Sunday, April 25, 2010

The Tale of P-38 #44-23914

A fellow wreck chasing enthusiast and I visited the site of #44-23914 just over a year ago.  I was amazed at how  much, and yet, how little, remained.  The forces that are at play in an aircraft crash are phenomenal!  The majority of the pieces we saw bespoke a horrible and violent end.  There were pieces of aluminum that had been fold like an accordion.  Others were simply misshapen to the extent that their original form was unrecognizable.

My friend, Mr. Gould, obtained the accident report for #44-23914 and furnished me with a copy.  I now present the small amount of information contained therein along with some other components that will fill out the story.  Unfortunately, the report leaves more questions than it answers.

The day was September 30, 1944.  A few days earlier and about 20 miles to the south, the super-secret Uranium pile of the B-Reactor, part of the Manhattan Project, had gone critical for the first time.  Further away, men of the US and its allies in Europe had just taken part in in the ill-fated Operation Market Garden and were withdrawing to lick their wounds.  The situation in the Pacific was looking up, soon our forces would be gathering for another invasion, this time on the Philippine Islands.  The small town of Othello a few miles away was quiet, except for the freight trains bearing war materials every now and then. The wind was moving at a leisurely 9 miles per hour.  There were a few clouds above the valley floor.  The farm land did not show the scars of war, yet.  That would change this afternoon.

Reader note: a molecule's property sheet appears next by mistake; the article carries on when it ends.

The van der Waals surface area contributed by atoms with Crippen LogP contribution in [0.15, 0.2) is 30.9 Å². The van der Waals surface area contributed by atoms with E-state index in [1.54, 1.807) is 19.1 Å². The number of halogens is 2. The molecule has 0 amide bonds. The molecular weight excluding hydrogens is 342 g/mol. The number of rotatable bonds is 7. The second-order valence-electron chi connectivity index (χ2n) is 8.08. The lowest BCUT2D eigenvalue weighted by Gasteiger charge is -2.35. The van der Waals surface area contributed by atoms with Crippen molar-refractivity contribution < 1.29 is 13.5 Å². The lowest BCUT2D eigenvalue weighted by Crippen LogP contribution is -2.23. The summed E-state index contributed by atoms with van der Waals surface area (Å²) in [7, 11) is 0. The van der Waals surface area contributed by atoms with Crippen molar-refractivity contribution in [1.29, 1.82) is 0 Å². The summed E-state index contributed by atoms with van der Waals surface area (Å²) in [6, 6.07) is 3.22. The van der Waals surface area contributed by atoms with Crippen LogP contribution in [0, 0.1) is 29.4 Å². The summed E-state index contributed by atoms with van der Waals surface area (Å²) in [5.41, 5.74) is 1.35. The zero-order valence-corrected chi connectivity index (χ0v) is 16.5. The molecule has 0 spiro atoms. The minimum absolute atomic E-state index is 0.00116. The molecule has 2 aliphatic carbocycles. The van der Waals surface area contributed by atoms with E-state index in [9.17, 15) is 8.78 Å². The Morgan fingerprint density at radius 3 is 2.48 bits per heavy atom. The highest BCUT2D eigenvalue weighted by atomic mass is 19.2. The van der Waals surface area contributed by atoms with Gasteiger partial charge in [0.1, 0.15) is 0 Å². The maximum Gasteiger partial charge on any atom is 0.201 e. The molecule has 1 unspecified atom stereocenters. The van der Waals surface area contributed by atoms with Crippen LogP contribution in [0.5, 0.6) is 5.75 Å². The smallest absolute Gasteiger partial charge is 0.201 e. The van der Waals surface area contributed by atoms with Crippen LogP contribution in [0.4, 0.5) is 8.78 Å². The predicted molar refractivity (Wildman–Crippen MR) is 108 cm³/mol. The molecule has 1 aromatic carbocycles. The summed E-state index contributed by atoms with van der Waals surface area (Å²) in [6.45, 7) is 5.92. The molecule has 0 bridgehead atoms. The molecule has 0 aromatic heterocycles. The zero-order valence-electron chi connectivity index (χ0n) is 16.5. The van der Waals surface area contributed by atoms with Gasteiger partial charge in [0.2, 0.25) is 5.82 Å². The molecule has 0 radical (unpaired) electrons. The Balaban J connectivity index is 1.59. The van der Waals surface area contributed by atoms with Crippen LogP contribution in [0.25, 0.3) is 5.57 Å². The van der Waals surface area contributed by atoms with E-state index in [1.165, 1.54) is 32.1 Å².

There were several Army Air Fields near by.  Moses Lake Army Air Field was the closest.  The fighters from that base would be training throughout the day over the farmland of Eastern Washington.  The fast Lockheed fighter was the one that was seen most.  It could be seen in flights of four, most days.  The pilots would be going through the various training missions.  From navigation, to bombing, to dogfights and low level flight.